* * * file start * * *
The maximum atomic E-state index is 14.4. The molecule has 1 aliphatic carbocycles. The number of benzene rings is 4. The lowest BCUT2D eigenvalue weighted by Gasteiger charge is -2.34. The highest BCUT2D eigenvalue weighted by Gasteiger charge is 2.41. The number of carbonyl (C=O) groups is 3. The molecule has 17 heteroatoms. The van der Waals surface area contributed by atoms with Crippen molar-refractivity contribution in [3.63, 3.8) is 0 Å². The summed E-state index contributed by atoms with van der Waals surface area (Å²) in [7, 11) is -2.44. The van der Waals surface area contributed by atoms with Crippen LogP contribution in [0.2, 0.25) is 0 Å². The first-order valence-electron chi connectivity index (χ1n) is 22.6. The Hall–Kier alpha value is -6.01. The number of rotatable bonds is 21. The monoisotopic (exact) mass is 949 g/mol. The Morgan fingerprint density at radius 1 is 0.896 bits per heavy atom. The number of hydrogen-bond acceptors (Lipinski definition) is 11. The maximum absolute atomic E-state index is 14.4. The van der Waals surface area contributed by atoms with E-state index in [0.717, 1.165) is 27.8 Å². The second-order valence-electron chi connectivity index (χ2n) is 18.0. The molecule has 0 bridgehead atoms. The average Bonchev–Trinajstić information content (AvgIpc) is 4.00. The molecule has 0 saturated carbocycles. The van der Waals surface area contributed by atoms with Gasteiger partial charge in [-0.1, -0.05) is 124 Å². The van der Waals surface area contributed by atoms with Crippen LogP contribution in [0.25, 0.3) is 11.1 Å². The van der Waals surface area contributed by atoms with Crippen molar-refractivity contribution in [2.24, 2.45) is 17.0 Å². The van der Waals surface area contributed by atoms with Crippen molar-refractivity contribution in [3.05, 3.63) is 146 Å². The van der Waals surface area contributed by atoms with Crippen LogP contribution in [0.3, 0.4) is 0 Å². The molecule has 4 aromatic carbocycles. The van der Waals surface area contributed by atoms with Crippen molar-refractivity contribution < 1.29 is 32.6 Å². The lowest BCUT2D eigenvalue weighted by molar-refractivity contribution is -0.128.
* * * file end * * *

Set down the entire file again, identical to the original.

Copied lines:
The maximum atomic E-state index is 14.4. The molecule has 1 aliphatic carbocycles. The number of benzene rings is 4. The lowest BCUT2D eigenvalue weighted by Gasteiger charge is -2.34. The highest BCUT2D eigenvalue weighted by Gasteiger charge is 2.41. The number of carbonyl (C=O) groups is 3. The molecule has 17 heteroatoms. The van der Waals surface area contributed by atoms with Crippen molar-refractivity contribution in [3.63, 3.8) is 0 Å². The summed E-state index contributed by atoms with van der Waals surface area (Å²) in [7, 11) is -2.44. The van der Waals surface area contributed by atoms with Crippen LogP contribution in [0.2, 0.25) is 0 Å². The first-order valence-electron chi connectivity index (χ1n) is 22.6. The Hall–Kier alpha value is -6.01. The number of rotatable bonds is 21. The monoisotopic (exact) mass is 949 g/mol. The Morgan fingerprint density at radius 1 is 0.896 bits per heavy atom. The number of hydrogen-bond acceptors (Lipinski definition) is 11. The maximum absolute atomic E-state index is 14.4. The van der Waals surface area contributed by atoms with E-state index in [0.717, 1.165) is 27.8 Å². The second-order valence-electron chi connectivity index (χ2n) is 18.0. The molecule has 0 bridgehead atoms. The average Bonchev–Trinajstić information content (AvgIpc) is 4.00. The molecule has 0 saturated carbocycles. The van der Waals surface area contributed by atoms with Gasteiger partial charge in [-0.1, -0.05) is 124 Å². The van der Waals surface area contributed by atoms with Crippen LogP contribution in [0.25, 0.3) is 11.1 Å². The van der Waals surface area contributed by atoms with Crippen molar-refractivity contribution in [2.24, 2.45) is 17.0 Å². The van der Waals surface area contributed by atoms with Crippen molar-refractivity contribution in [3.05, 3.63) is 146 Å². The van der Waals surface area contributed by atoms with Crippen LogP contribution in [0.3, 0.4) is 0 Å². The molecule has 4 aromatic carbocycles. The van der Waals surface area contributed by atoms with Crippen molar-refractivity contribution < 1.29 is 32.6 Å². The lowest BCUT2D eigenvalue weighted by molar-refractivity contribution is -0.128.